For patients receiving angioplasty for a concurrent proximal cervical ICA stenosis, more of these patients had good ASPECTS on pre-contrast images of multiphase CTA, but fewer had a good collateral or good clinical outcome. The results are questionable because these cases are related to proximal ICA occlusions but do not present similar results, likely due to the extremely small number of cases. Successful reperfusion occurred in 100% of these patients after their angioplasty, reflecting the importance of the detecting coexisting proximal cervical ICA tight stenosis, and the proper usage of balloon angioplasty. The existence of proximal cervical ICA tight stenosis raises concern that there might be a high incidence of coexisting intracranial tandem lesions; Moreover, which lesion should be managed first is controversial. There is supportive evidence for both anterograde and retrograde treatments with carotid stenting, but a new modified Dotter technique shows results that are more promising using catheter dilatation for the carotid stenosis. As a result, the IAT procedure will not be prolonged by the stenting procedure and the routine antiplatelet therapy after stenting can be avoided. This is important because an acute infarction with a large vessel occlusion is at risk for subsequent intracranial hemorrhages (9, 20). Our procedure followed this concept, but we still used a balloon angioplasty to achieve a better lumen width, because proximal occlusion patency is also helpful for brain perfusion (21).
There are limitations in this study. The case number was small, which might affect the statistical significance and the interpretation of the results. In addition, the study design was retrospective and therefore, there are heterogeneities about patients’ conditions, usage of devices, technical steps of IAT, and the experience of the neurointerventionalists. In the future, a prospective study with a larger case number, a standardized procedure, and more specific patient selection criteria would be helpful to confirm the results of this study.
In conclusion, acute stroke cases with ICA occlusions display a relatively lower percentage of good outcomes and reperfusion rates when compared to previous studies, which have mainly studied middle cerebral artery occlusions. Distal occlusion of the ICA demonstrates lower ASPECTS on the A1 phase images, and fewer patients had a good collateral on the multiphase CTA. Multiphase CTA with an extended scan range on the A2 and A3 phases can potentially rule out pseudo-occlusion of the ICA. Balloon angioplasty is key to achieving a high successful reperfusion rate when there is a concurrent proximal cervical ICA tight stenosis with an acute occlusion.
Berkhemer OA, Fransen PS, Beumer D, van den Berg LA, Lingsma HF, Yoo AJ, et al. A randomized trial of intraarterial treatment for acute ischemic stroke. N Engl J Med. 2015;372(1):11-20. [PubMed ID: 25517348]. https://doi.org/10.1056/NEJMoa1411587.
Goyal M, Demchuk AM, Menon BK, Eesa M, Rempel JL, Thornton J, et al. Randomized assessment of rapid endovascular treatment of ischemic stroke. N Engl J Med. 2015;372(11):1019-30. [PubMed ID: 25671798]. https://doi.org/10.1056/NEJMoa1414905.
Saver JL, Goyal M, Bonafe A, Diener HC, Levy EI, Pereira VM, et al. Stent-retriever thrombectomy after intravenous t-PA vs. t-PA alone in stroke. N Engl J Med. 2015;372(24):2285-95. [PubMed ID: 25882376]. https://doi.org/10.1056/NEJMoa1415061.
Campbell BC, Mitchell PJ, Kleinig TJ, Dewey HM, Churilov L, Yassi N, et al. Endovascular therapy for ischemic stroke with perfusion-imaging selection. N Engl J Med. 2015;372(11):1009-18. [PubMed ID: 25671797]. https://doi.org/10.1056/NEJMoa1414792.
Jovin TG, Chamorro A, Cobo E, de Miquel MA, Molina CA, Rovira A, et al. Thrombectomy within 8 hours after symptom onset in ischemic stroke. N Engl J Med. 2015;372(24):2296-306. [PubMed ID: 25882510]. https://doi.org/10.1056/NEJMoa1503780.
Powers WJ, Rabinstein AA, Ackerson T, Adeoye OM, Bambakidis NC, Becker K, et al. 2018 guidelines for the early management of patients with acute ischemic stroke: A guideline for healthcare professionals from the American Heart Association/American Stroke Association. Stroke. 2018;49(3):e46-e110. [PubMed ID: 29367334]. https://doi.org/10.1161/STR.0000000000000158.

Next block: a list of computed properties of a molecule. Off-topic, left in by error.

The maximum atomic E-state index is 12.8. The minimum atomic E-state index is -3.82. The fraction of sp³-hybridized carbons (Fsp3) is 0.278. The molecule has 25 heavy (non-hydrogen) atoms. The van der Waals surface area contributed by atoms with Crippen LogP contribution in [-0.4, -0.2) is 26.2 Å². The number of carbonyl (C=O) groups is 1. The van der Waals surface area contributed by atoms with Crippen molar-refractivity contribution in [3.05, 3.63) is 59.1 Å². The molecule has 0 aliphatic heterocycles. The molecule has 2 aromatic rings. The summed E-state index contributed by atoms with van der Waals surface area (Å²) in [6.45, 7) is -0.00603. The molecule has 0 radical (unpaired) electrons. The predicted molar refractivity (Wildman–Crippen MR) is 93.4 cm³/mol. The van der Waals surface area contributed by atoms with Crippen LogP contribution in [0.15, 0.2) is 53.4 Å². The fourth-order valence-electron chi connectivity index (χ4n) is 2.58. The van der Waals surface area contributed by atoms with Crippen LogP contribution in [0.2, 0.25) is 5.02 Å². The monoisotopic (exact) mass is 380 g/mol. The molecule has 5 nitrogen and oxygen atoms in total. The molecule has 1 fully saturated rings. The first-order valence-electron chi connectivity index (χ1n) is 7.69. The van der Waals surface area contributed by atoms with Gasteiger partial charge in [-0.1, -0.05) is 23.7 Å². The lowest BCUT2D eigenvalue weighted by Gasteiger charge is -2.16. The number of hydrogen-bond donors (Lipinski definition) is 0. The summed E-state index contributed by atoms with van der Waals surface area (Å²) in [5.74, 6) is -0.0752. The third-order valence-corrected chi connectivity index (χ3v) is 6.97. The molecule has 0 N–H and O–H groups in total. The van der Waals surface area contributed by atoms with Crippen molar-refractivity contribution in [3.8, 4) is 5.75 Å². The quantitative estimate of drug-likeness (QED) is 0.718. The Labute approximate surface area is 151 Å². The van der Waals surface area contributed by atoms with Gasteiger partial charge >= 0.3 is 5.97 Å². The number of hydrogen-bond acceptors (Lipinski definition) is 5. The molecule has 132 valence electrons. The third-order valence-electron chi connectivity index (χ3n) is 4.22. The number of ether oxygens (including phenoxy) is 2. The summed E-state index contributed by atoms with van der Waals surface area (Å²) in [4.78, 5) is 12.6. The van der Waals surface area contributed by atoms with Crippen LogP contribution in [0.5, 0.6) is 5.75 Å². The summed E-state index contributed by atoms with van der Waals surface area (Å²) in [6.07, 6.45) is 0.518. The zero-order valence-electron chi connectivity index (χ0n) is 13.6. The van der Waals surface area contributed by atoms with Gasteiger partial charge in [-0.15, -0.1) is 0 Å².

Goyal M, Menon BK, van Zwam WH, Dippel DW, Mitchell PJ, Demchuk AM, et al. Endovascular thrombectomy after large-vessel ischaemic stroke: A meta-analysis of individual patient data from five randomised trials. Lancet. 2016;387(10029):1723-31. [PubMed ID: 26898852]. https://doi.org/10.1016/S0140-6736(16)00163-X.
Menon BK, d'Esterre CD, Qazi EM, Almekhlafi M, Hahn L, Demchuk AM, et al. Multiphase CT angiography: A new tool for the imaging triage of patients with acute ischemic stroke. Radiology. 2015;275(2):510-20. [PubMed ID: 25633505]. https://doi.org/10.1148/radiol.15142256.
Li W, Yin Q, Xu G, Liu X. Treatment strategies for acute ischemic stroke caused by carotid artery occlusion. Interv Neurol. 2016;5(3-4):148-56. [PubMed ID: 27781043]. [PubMed Central ID: PMC5075799]. https://doi.org/10.1159/000445304.
Gliem M, Lee JI, Barckhan A, Turowski B, Hartung HP, Jander S. Outcome and treatment effects in stroke associated with acute cervical ICA occlusion. PLoS One. 2017;12(1). e0170247. [PubMed ID: 28081270]. [PubMed Central ID: PMC5231377]. https://doi.org/10.1371/journal.pone.0170247.
Kappelhof M, Marquering HA, Berkhemer OA, Majoie CB. Intra-arterial treatment of patients with acute ischemic stroke and internal carotid artery occlusion: A literature review. J Neurointerv Surg. 2015;7(1):8-15. [PubMed ID: 24385555]. https://doi.org/10.1136/neurintsurg-2013-011004.
Badhiwala JH, Nassiri F, Alhazzani W, Selim MH, Farrokhyar F, Spears J, et al. Endovascular thrombectomy for acute ischemic stroke: A meta-analysis. JAMA. 2015;314(17):1832-43. [PubMed ID: 26529161]. https://doi.org/10.1001/jama.2015.13767.
Tallarita T, Lanzino G, Rabinstein AA. Carotid intervention in acute stroke. Perspect Vasc Surg Endovasc Ther. 2010;22(1):49-57. [PubMed ID: 20798079]. https://doi.org/10.1177/1531003510380469.
Samuel KC. Atherosclerosis and occlusion of the internal carotid artery. J Pathol Bacteriol. 1956;71(2):391-401. [PubMed ID: 13398885]. https://doi.org/10.1002/path.1700710214.
Mirjalili SA, McFadden SL, Buckenham T, Stringer MD. Vertebral levels of key landmarks in the neck. Clin Anat. 2012;25(7):851-7. [PubMed ID: 22836507]. https://doi.org/10.1002/ca.22124.
[No author listed]. Anatomical variations of the common carotid artery bifurcations in relation to the cervical vertebrae in ethiopia. Anat Physiol. 2013;4(3). https://doi.org/10.4172/2161-0940.1000143.
Diouf A, Fahed R, Gaha M, Chagnon M, Khoury N, Kotowski M, et al. Cervical internal carotid occlusion versus pseudo-occlusion at ct angiography in the context of acute stroke: An accuracy, interobserver, and intraobserver agreement study. Radiology. 2018;286(3):1008-15. [PubMed ID: 29072979]. https://doi.org/10.1148/radiol.2017170681.
Akpinar S, Gelener P, Yilmaz G. Aetiologies of internal carotid artery pseudo-occlusions in acute stroke patients: What neurointerventionalists can expect. Br J Radiol. 2017;90(1070):20160352. [PubMed ID: 27995806]. [PubMed Central ID: PMC5685129]. https://doi.org/10.1259/bjr.20160352.
Camargo EC, Furie KL, Singhal AB, Roccatagliata L, Cunnane ME, Halpern EF, et al. Acute brain infarct: Detection and delineation with CT angiographic source images versus nonenhanced CT scans. Radiology. 2007;244(2):541-8. [PubMed ID: 17581888]. https://doi.org/10.1148/radiol.2442061028.
Woodward K, Wegryn S, Staruk C, Nyberg EM. The Dotter method revisited: Early experience with a novel method of rapid internal carotid artery revascularization in the setting of acute ischemic stroke. J Neurointerv Surg. 2016;8(4):360-6. [PubMed ID: 25636305]. https://doi.org/10.1136/neurintsurg-2014-011587.
Gao F, Joyce Lo W, Sun X, Xu X, Miao Z. Combined use of stent angioplasty and mechanical thrombectomy for acute tandem internal carotid and middle cerebral artery occlusion. Neuroradiol J. 2015;28(3):316-21. [PubMed ID: 26246102]. [PubMed Central ID: PMC4757296]. https://doi.org/10.1177/1971400915591679.